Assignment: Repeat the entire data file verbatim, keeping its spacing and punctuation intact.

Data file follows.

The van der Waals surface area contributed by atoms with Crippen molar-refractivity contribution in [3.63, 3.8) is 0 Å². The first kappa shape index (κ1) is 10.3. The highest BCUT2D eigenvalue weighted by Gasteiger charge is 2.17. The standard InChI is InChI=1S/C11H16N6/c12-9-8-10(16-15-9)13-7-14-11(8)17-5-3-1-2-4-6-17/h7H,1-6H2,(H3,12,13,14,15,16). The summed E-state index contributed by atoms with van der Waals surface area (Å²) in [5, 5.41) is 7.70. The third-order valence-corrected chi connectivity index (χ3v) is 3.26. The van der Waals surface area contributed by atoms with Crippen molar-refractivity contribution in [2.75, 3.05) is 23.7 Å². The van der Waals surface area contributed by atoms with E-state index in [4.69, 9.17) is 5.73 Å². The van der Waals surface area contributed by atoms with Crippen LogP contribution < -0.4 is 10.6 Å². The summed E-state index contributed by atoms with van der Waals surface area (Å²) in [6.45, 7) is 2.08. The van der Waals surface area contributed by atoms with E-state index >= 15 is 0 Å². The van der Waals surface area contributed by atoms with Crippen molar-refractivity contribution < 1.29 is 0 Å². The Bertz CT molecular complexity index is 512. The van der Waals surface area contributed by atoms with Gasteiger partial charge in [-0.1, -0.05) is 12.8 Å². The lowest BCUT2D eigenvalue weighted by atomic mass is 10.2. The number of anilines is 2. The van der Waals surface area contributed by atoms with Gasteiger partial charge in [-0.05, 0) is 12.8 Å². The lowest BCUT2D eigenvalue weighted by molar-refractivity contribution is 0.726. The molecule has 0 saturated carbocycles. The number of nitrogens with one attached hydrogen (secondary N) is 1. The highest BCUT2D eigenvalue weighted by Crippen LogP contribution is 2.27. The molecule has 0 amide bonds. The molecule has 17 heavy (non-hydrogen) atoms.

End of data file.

The van der Waals surface area contributed by atoms with Crippen molar-refractivity contribution in [3.63, 3.8) is 0 Å². The first kappa shape index (κ1) is 10.3. The highest BCUT2D eigenvalue weighted by Gasteiger charge is 2.17. The standard InChI is InChI=1S/C11H16N6/c12-9-8-10(16-15-9)13-7-14-11(8)17-5-3-1-2-4-6-17/h7H,1-6H2,(H3,12,13,14,15,16). The summed E-state index contributed by atoms with van der Waals surface area (Å²) in [5, 5.41) is 7.70. The third-order valence-corrected chi connectivity index (χ3v) is 3.26. The van der Waals surface area contributed by atoms with Crippen molar-refractivity contribution in [2.75, 3.05) is 23.7 Å². The van der Waals surface area contributed by atoms with E-state index in [4.69, 9.17) is 5.73 Å². The van der Waals surface area contributed by atoms with Crippen LogP contribution < -0.4 is 10.6 Å². The summed E-state index contributed by atoms with van der Waals surface area (Å²) in [6.45, 7) is 2.08. The van der Waals surface area contributed by atoms with E-state index >= 15 is 0 Å². The van der Waals surface area contributed by atoms with Crippen molar-refractivity contribution < 1.29 is 0 Å². The Bertz CT molecular complexity index is 512. The van der Waals surface area contributed by atoms with Gasteiger partial charge in [-0.1, -0.05) is 12.8 Å². The lowest BCUT2D eigenvalue weighted by atomic mass is 10.2. The number of anilines is 2. The van der Waals surface area contributed by atoms with Gasteiger partial charge in [-0.05, 0) is 12.8 Å². The lowest BCUT2D eigenvalue weighted by molar-refractivity contribution is 0.726. The molecule has 0 saturated carbocycles. The number of nitrogens with one attached hydrogen (secondary N) is 1. The highest BCUT2D eigenvalue weighted by Crippen LogP contribution is 2.27. The molecule has 0 amide bonds. The molecule has 17 heavy (non-hydrogen) atoms.